After this order was complied with, the Americans moved forward to a bend in the bayou, where they were halted in line. They were ordered to lie down and cautioned not to shoot a shot until ordered to do so.  Shortly after the Americans were on the ground, three Mexican companies came in sight, shooting scattering shots to draw the Americans on, for they could not see the Americans.  When the Mexicans saw that no one answered their shots they halted and an officer came and ordered them back. They remained about half an hour without shooting and General Houston ordered General Sherman to advance with cavalry and ascertain what the Mexicans were doing. Sherman did so. As soon as he reached the spot indicated the Mexicans attacked and wounded two of his horses badly. Sherman ordered that those men whose horses were wounded should be taken up behind two others, and he retreated in good order.

The Mexicans, about forty, followed the Americans, and when they came in good range a gun was fired at them which killed some eight or ten, and they retreated. When they reached the mott they commenced to shoot at the Americans with yangers. Houston gave orders that those men who lived upon the Navidad and Lavaca and killed deer at a hundred paces offhand should come forward and take a shot at the Mexicans. Immediately about fifty men were formed in line and went to a good distance from where the Mexicans were, fired one volley and hushed them.  General Houston, seeing that the Mexicans fired no more, after some time elapsed, sent some men over to find out if the Mexicans still occupied the mott and they found no one there. As soon as this report was brought to the general, he sent a detachment of one hundred men to occupy the place and to let a man climb a tree and see what the Mexicans were doing. The sentinel on the tree reported that they were cutting timber and fortifying from point to point the space upon which no timber grew.

The hundred men were relieved by another hundred men until three o'clock of that day, at which time Houston ordered the line to be formed where the troops had first lain down. He then gave Sherman command of three companies of infantry and Lamar the command of the cavalry, with orders to advance and ascertain what the Mexicans were doing.  When Sherman got to the edge of the prairie he ordered his companies to fall flat, the cavalry going out. The Mexicans, upon seeing the American horse coming out with his cavalry engaged them. When the Mexicans observed that the Americans would not retreat, they sent some infantry to support their cavalry. Upon this, Sherman ordered his men to the relief of the horse, upon which the Mexicans retreated. In this skirmish three Americans were wounded, Colonel Neil and two others. The Americans under Sherman and Lamar then came over to where Houston was. Fifty men were placed on guard on the American side that night.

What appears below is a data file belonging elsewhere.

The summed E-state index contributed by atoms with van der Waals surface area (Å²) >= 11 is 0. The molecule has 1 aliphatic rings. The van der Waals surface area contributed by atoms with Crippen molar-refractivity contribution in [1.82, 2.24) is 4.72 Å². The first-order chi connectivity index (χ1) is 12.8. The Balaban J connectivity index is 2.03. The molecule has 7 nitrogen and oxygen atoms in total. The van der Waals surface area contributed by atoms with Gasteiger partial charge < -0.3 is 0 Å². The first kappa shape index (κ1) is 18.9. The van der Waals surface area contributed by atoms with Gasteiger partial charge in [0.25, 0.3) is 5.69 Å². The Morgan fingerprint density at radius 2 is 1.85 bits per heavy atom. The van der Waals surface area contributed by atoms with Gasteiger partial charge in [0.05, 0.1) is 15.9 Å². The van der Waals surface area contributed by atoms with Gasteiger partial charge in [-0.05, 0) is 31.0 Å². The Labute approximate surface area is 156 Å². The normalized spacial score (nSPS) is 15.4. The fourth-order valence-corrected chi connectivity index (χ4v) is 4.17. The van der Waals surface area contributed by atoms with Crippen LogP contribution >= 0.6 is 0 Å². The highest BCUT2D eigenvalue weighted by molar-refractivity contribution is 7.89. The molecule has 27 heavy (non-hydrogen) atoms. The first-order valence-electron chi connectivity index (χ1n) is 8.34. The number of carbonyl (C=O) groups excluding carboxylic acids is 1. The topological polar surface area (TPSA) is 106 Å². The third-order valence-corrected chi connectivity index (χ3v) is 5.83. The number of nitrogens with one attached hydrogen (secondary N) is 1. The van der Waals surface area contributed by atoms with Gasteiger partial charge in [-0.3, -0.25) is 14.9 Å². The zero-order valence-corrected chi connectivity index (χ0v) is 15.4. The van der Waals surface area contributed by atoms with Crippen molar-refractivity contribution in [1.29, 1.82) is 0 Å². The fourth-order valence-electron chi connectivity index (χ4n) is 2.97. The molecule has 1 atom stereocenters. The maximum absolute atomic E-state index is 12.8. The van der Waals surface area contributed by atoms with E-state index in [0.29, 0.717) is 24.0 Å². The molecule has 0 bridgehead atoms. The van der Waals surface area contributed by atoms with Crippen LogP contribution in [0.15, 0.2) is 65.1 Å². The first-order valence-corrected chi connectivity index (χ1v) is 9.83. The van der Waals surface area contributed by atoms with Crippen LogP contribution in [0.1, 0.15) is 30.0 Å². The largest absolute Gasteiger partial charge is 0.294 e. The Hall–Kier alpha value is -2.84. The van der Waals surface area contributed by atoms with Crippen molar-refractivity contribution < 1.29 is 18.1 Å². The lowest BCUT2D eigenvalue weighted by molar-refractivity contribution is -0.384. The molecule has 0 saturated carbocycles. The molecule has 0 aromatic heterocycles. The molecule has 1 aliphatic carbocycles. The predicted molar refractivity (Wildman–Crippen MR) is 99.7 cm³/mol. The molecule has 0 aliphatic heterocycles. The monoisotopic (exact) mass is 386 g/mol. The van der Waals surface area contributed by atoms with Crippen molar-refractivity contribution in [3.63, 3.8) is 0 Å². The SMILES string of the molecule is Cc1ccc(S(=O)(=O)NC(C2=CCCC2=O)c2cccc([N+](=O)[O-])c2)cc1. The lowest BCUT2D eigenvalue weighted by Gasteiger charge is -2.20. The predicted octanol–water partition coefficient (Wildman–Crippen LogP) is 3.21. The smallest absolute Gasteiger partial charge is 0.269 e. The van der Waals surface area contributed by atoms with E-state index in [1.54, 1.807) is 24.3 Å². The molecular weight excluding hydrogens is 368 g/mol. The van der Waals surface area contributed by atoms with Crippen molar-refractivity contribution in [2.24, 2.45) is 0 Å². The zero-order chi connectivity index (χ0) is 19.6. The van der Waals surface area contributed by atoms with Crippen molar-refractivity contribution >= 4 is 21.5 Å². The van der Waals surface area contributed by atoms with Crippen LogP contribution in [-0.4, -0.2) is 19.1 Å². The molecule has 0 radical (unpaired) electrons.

On the 21st early in the morning, about ten or twelve Mexican mules were in sight of the American camp and were driven in by the Americans. At about ten o'clock the spies came in with their horses very tired and told General Houston that Coz had crossed with eight hundred men and had burned the bridges; that if he wanted to trouble them he could do so, as they were then close by; but Houston said no, that they were his anyhow, to let them rest. About 2 o'clock of the same day, H. ordered the troops to form in line, in three divisions, the right wing under Rusk, left to Sherman, and the Center, himself. When they were so arranged, he called the officers together to give them his instructions, and, after having done so told them that all the army should move at the same pace that he did. He then ordered Sherman to advance with his division to Santa Anna's right, and that Lamar should march along with him (H.) The attack was made, the battle began, the Mexicans taken by surprise, so much so that 11 rows of stacked arms were not touched; the fight lasted two hours and a quarter, wheu those who were not killed, taken prisoners or wounded, fled in great disorder. On the following day, Santa Anna was brought in by two Americans, a Lt. and Louis Robinson of Nacogdoches. He was found in the woods, under the care of two mulato girls. He was taken to Houston and many were in favor of putting him to death. But as he was a Mason and the most of the officers were Masons, he was protected. Next day, a steam-boat from Galveston, arrived with 300 men; four guns and provisions. Houston ordered that the provisions be divided into two equal parts, one for his troops and the other for prisoners and wounded, which was done. On the next day Dn. Lorenzo Zavala, arrived and spoke to Santa Anna, abused him very much. Orders were given that Sherman and Burleson with 250 men should march down to Ft. Bend, to see what Felizola who was with the main body of the Mexican troops, determined upon. When they got to Ft. Bend, they found that Felizola had left for Matamoros. They then crossed there arrived at a lake; remained there the balance of the day. At about 3 o'clock, P. M. Gen. Ampudia came into the American camp and asked permission to take all the wounded and sick away from there. He was told that he could do so and would not be molested. Two men with two horses loaded with roasted meat and gourds of water for the wounded and sick were sent with Felizola. He took them with him and overtook main body at Colorado river.